One of the owners of the Matavai Resort on Kadavu Luke Kerchevale says the storm seemed to come out of nowhere.
"Quite a large boat is capsized because we couldn't get it to shelter soon enough. We've had a number of huge mango trees come down on a lot of our buildings," said Luke Kerchevale.
The Australian who along with co-owner Mark hails from Canberra and Sydney said thankfully all of their staff and guests were safe but he said they were really worried for people in the nearby villages.
"They are really struggling. A lot of the villages have lost their houses completely. We have got a small village next to us who have had to do a walk around the mountain to get to us for shelter because they have lost everything where they are...it was pretty full on," Mr Kerchevale said.
Luke Kerchevale said they would head out to check on people in the villages once they were sure the cyclone had passed and they were able to clear debris from around the resort.
On the nearby island of Ono-Kadavu local Paul Ragede says super strong winds from the cyclone raged for over two hours.
Mr Ragede said his village was fortunate that a lot of their buildings were strong structures but people he has contacted at Vunisea the main township on Kadavu says there has been alot of destruction.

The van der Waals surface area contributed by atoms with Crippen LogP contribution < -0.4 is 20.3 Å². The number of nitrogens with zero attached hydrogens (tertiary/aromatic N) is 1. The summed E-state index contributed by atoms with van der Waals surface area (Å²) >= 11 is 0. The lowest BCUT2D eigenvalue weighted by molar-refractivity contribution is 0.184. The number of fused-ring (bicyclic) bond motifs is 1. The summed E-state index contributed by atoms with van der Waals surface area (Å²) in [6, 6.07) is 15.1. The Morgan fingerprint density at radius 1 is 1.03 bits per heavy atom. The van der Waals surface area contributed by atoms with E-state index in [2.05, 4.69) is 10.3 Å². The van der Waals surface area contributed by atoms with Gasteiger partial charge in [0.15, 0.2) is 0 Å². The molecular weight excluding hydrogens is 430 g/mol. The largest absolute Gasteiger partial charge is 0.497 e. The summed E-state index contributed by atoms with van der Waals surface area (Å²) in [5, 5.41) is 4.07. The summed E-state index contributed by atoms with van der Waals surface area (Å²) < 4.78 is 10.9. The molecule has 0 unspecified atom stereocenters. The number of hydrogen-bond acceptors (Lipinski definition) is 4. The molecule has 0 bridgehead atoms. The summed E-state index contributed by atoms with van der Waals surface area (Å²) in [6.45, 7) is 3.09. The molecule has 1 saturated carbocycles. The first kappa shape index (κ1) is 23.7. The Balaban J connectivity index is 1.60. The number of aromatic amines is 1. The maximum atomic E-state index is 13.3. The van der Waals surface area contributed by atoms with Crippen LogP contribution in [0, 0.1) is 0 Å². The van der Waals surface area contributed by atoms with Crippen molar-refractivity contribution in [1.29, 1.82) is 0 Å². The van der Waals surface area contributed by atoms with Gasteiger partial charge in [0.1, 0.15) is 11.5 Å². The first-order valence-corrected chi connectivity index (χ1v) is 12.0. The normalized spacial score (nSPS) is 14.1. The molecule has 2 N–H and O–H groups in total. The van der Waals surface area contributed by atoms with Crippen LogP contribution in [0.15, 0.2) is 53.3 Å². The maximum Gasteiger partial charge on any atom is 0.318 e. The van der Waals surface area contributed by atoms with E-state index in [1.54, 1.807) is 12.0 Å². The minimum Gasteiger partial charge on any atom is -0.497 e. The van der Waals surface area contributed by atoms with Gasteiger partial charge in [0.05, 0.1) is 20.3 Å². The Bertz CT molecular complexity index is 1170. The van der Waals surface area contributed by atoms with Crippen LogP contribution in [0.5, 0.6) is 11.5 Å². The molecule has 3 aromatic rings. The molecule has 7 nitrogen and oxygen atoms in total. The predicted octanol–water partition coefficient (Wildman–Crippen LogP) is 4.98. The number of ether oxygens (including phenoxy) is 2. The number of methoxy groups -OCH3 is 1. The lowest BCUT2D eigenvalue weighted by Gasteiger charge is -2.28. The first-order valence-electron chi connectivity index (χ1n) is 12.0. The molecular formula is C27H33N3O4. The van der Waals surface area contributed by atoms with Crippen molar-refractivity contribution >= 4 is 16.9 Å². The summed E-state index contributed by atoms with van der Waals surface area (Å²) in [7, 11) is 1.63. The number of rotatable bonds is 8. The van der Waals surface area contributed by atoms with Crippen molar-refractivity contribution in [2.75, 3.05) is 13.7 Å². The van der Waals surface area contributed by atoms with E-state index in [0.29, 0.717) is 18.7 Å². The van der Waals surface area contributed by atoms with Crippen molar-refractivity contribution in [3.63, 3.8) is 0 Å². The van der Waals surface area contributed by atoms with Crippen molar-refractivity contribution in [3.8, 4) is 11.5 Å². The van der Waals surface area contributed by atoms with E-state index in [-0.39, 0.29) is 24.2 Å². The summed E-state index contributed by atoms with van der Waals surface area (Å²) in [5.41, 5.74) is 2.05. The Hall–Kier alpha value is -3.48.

"It is really bad the school library, secondary school library there at Vunisea has gone down, the post master's office, root crops and all the big big trees have been like folded as if they were pieces of paper," Paul Ragede said.
Earlier, Fiji's disaster management authorities had been warning people in flood prone areas to move to evacuation centres ahead of Cyclone Keni.
A spokesperson for the National Disaster Management Office Penioni Kuinikoro said parts of Fiji were already water-logged due to last weekend's flooding after Cyclone Joise and further heavy rainfall had the potential to be catastrophic.
"People are taking the initiative to evacuate but we've got the manpower on the ground. Our military, our police, our fire-fighters, our corrections services - both uniformed and non-uniformed personnel - are on the ground throughout the country evacuating people from flood stricken areas," Penioni Kuinikoro said.
Mainland escapes the worst of Keni
Fiji's meteorological service says Nadi and the south-west of Viti Levu have escaped the worst effects of the Tropical Cyclone.
The service's director Ravindra Kumar said the category three system changed direction late on Tuesday afternoon and sped up towards the south-east.
According to him, this meant the strongest hurricane force winds were over water and didn't make land-fall on Viti Levu.
Photo Facebook/DIVA Equality Fiji